Hiba, a student, said that while she enjoys eating out she sees it as more than just a way to satisfy her hunger. “For me, eating out is an opportunity to spend quality time in a cafe or pub, and therefore I prefer places that offer more than just good food. Themed cafes, restaurants with live music, cafes with books and board games, or those with various activities are my preferred choices,” she said. She added that cafes in Bangalore offer a variety of options in terms of both prices and attractions.

Speciality shops are taking advantage of India’s rich tea and coffee culture by offering unique and premium blends of these beverages. As a result, it is expected that specialist coffee and tea shops will grow at a CAGR of 6.95 percent during the forecast period, the report pointed out.

In 2022, cafes and bars held a significant 22.52 percent share of the market. With over 800 bars and clubs that serve alcohol, the younger generation’s increased disposable income has led to a growing demand for India’s pub and bar culture. Although the average order value for cafes and bars is low, the number of daily orders has a significant impact on this segment’s market value in India.

Experts credit remote working for the rise in co-working cafes in India.

Mark Diaz, who previously worked in the restaurant industry said that the restaurant industry in the country is predicted to continue its growth despite the pandemic having slowed down the pace at which the industry had been expanding. “There is an increasing demand for new cafes, restaurants, and bars and the industry can cater to people who are looking for budget-friendly options as well as those who desire a luxury experience,” he said. While there is a clear demand for big chain restaurants and cafes, it is the smaller cafes and restaurants that are experiencing good growth, he said. He added that the liquor industry and bars will always perform well.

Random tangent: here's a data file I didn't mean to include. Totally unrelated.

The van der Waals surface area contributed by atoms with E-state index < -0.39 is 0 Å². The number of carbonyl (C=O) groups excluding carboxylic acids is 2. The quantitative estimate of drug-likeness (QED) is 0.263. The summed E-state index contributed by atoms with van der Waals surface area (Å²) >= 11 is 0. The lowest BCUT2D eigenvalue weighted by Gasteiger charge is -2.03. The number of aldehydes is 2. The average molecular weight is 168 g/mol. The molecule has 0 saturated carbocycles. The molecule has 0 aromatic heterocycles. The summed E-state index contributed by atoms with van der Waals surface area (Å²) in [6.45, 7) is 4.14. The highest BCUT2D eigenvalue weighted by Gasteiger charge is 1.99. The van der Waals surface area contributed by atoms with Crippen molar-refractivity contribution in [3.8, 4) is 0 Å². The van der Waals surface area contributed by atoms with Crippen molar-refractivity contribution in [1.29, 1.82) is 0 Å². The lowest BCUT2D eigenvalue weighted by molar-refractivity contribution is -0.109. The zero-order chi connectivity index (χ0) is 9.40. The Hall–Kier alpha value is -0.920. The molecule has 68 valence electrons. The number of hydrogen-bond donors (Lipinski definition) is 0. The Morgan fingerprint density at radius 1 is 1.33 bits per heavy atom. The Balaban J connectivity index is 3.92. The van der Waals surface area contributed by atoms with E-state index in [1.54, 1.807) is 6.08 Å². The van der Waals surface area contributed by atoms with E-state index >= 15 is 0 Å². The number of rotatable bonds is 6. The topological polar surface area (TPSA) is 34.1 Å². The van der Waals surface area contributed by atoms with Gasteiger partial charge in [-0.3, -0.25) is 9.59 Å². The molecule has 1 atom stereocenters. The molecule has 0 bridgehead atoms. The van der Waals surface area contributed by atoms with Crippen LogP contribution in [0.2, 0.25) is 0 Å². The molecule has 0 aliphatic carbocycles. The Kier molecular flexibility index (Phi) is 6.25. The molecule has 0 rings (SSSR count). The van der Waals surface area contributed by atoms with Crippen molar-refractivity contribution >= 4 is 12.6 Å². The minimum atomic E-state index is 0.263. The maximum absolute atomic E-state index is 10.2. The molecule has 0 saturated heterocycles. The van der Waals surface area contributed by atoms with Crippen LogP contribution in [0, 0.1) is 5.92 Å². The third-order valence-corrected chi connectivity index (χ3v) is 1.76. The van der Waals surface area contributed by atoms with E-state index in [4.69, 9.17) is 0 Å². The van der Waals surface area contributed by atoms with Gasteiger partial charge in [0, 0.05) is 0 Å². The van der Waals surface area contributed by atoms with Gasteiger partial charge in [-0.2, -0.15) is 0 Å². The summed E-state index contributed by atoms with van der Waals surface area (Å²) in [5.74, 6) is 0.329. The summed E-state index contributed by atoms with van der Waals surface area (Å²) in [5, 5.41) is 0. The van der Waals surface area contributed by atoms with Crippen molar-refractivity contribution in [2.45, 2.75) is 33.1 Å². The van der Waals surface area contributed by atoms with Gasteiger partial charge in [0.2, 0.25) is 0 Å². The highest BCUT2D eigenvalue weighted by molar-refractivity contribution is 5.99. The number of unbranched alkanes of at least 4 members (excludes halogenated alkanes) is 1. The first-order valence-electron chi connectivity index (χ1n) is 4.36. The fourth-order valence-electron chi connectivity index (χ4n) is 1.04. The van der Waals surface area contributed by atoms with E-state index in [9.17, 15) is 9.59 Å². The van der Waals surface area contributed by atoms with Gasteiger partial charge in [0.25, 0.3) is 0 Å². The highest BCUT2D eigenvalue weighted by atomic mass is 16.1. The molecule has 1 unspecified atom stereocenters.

Subramanya Hola, Vice President of the Bruhat Bangalore Hotels Association (BBHA), said that there has been a surge in the number of new cafes, restaurants, and bars opening in the city. However, he also expressed concern about non-traditional hoteliers who enter the business without adequate background or understanding of the industry. “Such individuals could potentially harm the image of the industry,” he said.

He attributed the growth of the industry to changing food preferences and the desire for new experiences among the public, as well as social media. “Food-related content dominates around 30 percent of social media feeds, influencing people’s choices of what and where to eat. People are willing to travel long distances or pay higher prices to dine at a restaurant that offers both good food and experience, a trend the hoteliers have understood,” he said.

He added that the hotel industry has always been doing good, and will continue to offer something new to both newcomers in the industry and the public.

The coffee culture in India dates back to 1876 when the first Indian-run coffee shop, Indian Coffee House, was established in Calcutta. Over time, this coffee shop chain grew and became a network of over 400 coffee houses across the country, providing inclusive spaces for all Indians to enjoy coffee and engage in conversations.

The introduction of Café Coffee Day (CCD) in India in 1996, marked a new period in India’s coffee history. The café founded by V.G. Siddhartha made its debut in India with the opening of its first cafe in Brigade Road, Bangalore, thus offering a place for people to meet up over coffee.

Correction: In the earlier version of the report, the designation of Mark Diaz was misstated as “Direct Sales Representative for Bacardi, Mumbai” which has now been changed to “who previously worked in the restaurant industry”. The error had occurred due to miscommunication between the reporter and the source. The reporter apologises for the mistake.